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Gov't can provide quality service while saving taxpayers money.


A plan for balancing the Kansas state budget

Kansas Policy Institute President Dave Trabert presents KPI's plan to balance the state's budget without service reductions or tax increases. Trabert spoke a...
Thu, 18 Dec 2014 17:34:52 +0000
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Another reason to watch Seinfeld reruns. Economics lessons taken directly from the "show about nothing." http://yadayadayadaecon.com/clip/67/


The Soup Nazi (The Economics of Seinfeld)
yadayadayadaecon.com
The Soup Nazi makes delicious soup—so good there's always a line outside his shop. He refuses service to Elaine, and by a stroke of luck she comes across his stash of soup recipes. She visits his shop and informs him that his soup monopoly is broken, while waving his recipes in his face. Also in thi…
Wed, 03 Dec 2014 16:15:10 +0000
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Happy Thanksgiving and a hearty huzzah for property rights. https://www.youtube.com/watch?v=66QdQErc8JQ


The Pilgrims and Property Rights: How our ancestors got fat & happy

The Pilgrims founded their colony at Plymouth Plantation in December 1620 and promptly started dying off in droves. As the colony's early governor, William B...
Tue, 25 Nov 2014 16:14:47 +0000
Last Refreshed 12/22/2014 4:05:13 AM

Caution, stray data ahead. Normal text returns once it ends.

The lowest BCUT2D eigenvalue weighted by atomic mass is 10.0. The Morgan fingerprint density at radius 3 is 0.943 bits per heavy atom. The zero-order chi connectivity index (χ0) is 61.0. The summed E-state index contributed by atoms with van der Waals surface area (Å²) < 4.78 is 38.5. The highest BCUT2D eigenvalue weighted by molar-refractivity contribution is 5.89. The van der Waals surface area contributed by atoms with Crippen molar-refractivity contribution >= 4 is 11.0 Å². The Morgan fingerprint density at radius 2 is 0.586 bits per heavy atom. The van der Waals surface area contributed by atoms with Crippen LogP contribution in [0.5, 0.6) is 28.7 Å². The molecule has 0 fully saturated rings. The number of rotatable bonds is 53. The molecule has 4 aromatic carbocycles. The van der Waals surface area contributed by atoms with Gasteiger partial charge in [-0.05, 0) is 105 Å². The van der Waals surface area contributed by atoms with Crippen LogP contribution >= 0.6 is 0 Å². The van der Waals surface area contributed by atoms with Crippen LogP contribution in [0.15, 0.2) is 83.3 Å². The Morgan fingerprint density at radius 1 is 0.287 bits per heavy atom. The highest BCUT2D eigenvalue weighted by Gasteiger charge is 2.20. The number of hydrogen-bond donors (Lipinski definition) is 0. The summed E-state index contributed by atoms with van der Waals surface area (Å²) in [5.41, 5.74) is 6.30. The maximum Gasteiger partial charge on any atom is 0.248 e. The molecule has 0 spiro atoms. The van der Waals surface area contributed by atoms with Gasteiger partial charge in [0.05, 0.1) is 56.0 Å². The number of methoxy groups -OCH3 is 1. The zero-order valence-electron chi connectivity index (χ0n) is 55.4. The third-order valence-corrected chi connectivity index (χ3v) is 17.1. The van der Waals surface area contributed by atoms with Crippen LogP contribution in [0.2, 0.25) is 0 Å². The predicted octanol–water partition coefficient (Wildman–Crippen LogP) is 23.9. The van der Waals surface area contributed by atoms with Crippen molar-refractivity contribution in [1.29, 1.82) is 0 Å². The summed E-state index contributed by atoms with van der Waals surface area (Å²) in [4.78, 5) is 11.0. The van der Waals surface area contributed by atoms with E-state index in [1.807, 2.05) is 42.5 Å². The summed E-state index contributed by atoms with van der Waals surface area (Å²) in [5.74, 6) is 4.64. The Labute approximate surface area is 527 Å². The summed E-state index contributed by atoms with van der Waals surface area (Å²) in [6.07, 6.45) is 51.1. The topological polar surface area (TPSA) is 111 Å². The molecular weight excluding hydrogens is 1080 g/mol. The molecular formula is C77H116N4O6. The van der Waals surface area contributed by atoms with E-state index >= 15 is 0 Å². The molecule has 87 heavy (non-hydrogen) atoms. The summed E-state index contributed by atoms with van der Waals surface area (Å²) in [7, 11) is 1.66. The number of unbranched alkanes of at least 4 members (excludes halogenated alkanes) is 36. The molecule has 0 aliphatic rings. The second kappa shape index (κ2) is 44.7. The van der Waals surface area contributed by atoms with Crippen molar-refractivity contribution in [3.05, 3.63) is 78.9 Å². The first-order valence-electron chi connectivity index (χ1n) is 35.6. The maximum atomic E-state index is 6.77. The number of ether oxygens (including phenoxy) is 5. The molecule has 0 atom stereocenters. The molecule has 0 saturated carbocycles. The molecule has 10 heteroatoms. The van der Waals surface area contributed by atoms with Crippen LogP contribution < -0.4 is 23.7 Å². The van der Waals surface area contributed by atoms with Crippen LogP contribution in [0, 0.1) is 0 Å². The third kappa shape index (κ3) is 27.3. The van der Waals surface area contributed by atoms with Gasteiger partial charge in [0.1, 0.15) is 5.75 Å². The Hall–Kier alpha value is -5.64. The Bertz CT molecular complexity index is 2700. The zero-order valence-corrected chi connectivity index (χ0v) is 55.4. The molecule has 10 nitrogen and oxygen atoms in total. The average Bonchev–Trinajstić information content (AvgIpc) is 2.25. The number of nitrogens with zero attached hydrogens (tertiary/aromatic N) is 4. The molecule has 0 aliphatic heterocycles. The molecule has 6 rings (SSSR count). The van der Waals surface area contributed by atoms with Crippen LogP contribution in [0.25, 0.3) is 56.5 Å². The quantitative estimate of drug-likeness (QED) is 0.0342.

Commentary
Sales Tax About Politics Not Economics Or Education
By: Dave Trabert
December 20, 2011
Word Count: 239

Earlier this month, much was written of State Senator Carolyn McGinn's proposal to end last year's sale tax increase early. The primary justification for that tax increase was to give more money to schools. According to the Kansas Department of Education, state aid to schools went up $94 million last year, from $2.868 billion to $2.962 billion. KSDE also reports that districts' operating carryover cash balance (total less capital and debt) increased by $85 million, from $775 million to $860 million. (Districts also reported $8 million carryover in their Activity funds, which wasn't reported previously).

90% of increased state aid was used to increase cash reserves. The tax increase clearly wasn't needed. Even worse, it cost jobs. Legislators were given two independent academic studies, from KU and WSU that said increasing the sales tax would cost a few thousand private sector jobs, mostly in jobs that wouldn't be created. Sure enough, Kansas has the worse private sector job creation in the country this year and is the only state whose average annual private sector employment (through October) is below its 2010 average.

The sales tax implementation was driven by politics, not sound economic principles. It certainly didn't get to Kansas students as most of it was put into the bank. Sadly, that is too often the case in Kansas and in Washington - politics being put before providing an effective education and allowing more Kansans to find good paying jobs.